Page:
However, during my walk around the town, the impacts of tourism were still clear in the traffic, litter and remnants of the 2018 landslip. My concern was echoed by Dr Vishal Singh “although I am very positive, a long-term effort from CEDAR, the decision makers and the citizens are required. Humans have short memories and Nainital requires long-term behaviour change.” Therefore, Nainital has taken strong steps toward sustainable development; however, there are still changes to be made. Most importantly real change is needed in the tourist industry. “It is the hotel owners who have the biggest impact on the environment through the water they use and waste they produce” commented Rohini Suri, a local resident and conservation expert. Currently, the tourist industry is self-destructing, “irresponsible tourism is destroying the very beauty which tourists wish to experience” (Chitra Iyer). Therefore, a move towards sustainable tourism is not just environmentally and socially important, it is economically essential.  Vishal Singh suggests that as the tourist industry relies on the lake, there should be a compulsory contribution from the industry to the beautification of the lake. Second, tourists should have a limited water consumption quota and beyond that, they should have to pay a fee. Third, there should be a policy put in place to restrict the number of tourists or the promotion of tourism in Nainital. Finally, the industry should work to educate tourists about the ecological fragility of Nainital and invite them to engage in environmentally friendly behaviour during their visit, in particular leaving vehicles outside of the town. Currently, “there is a tendency to try to make a ‘quick buck’ with no thought to the environmental consequences. This needs to change and the industry has the power to influence policy change in Nainital” (Vishal Singh). In answer to my question on how can one persuade the industry to change, Vishal Singh answered “CEDAR must continue to campaign with the citizens and policymakers and persuade the tourist industry that sustainable tourism is the only way forward for Nainital. If beauty is lost it is hard to mend”.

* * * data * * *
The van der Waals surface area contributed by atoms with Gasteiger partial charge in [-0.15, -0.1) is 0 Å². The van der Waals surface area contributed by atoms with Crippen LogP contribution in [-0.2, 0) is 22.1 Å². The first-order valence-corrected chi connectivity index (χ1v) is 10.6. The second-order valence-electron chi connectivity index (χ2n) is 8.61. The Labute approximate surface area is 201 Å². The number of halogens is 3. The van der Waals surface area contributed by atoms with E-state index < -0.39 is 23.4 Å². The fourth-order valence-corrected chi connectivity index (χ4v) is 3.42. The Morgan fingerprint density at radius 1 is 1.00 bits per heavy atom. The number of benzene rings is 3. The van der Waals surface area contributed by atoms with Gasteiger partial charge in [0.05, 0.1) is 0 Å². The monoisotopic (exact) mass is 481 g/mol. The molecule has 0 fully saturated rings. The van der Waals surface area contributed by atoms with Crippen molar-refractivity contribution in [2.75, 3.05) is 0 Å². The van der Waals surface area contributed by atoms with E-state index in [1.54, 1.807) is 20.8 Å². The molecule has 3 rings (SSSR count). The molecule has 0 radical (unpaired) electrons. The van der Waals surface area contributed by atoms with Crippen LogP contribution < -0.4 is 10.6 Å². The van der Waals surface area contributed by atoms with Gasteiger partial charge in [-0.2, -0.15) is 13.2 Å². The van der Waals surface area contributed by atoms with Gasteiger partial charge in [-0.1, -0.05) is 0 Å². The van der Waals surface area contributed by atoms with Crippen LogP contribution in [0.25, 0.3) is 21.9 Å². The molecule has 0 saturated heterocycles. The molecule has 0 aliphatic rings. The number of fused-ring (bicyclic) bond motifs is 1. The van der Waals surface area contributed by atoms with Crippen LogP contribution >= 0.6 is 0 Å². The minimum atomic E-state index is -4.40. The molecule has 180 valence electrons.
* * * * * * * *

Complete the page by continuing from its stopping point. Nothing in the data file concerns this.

Figure 8. Photos of beautiful Nainital. Source: Beth Barker.

Furthermore, my conversations with Chitra Iyer and Rohini Suri suggested that the tourist industry may be taking back control of Nainital and leading the town back down an exploitative path. I was shocked to learn from Rohini Suri that the celebrated ban on construction had been rescinded and construction started again. Rohini suggested this may have been due to a strong lobby from the hotel owners. Both Rohini Suri and Chitra Iyer left me in no doubt that “a complete change in outlook and expectations is still required amongst many of the residents and decision makers as well as the tourist industry. As both significantly commented it might take a disaster like a landslide before substantial action is taken. These conversations painted quite a bleak picture where despite the action of engaged citizens and CEDAR the status quo of environment harassment continued. I was left questioning whether Nainital is a success story for citizen-led sustainable development or an example of the continued environmental exploitation despite the widely publicised evidence that it is unsustainable? On reflection, I believe that Nainital is both. It is a powerful example that the road to sustainable development is complex and difficult but that does not mean it is not worth pursuing even when things seem bleak.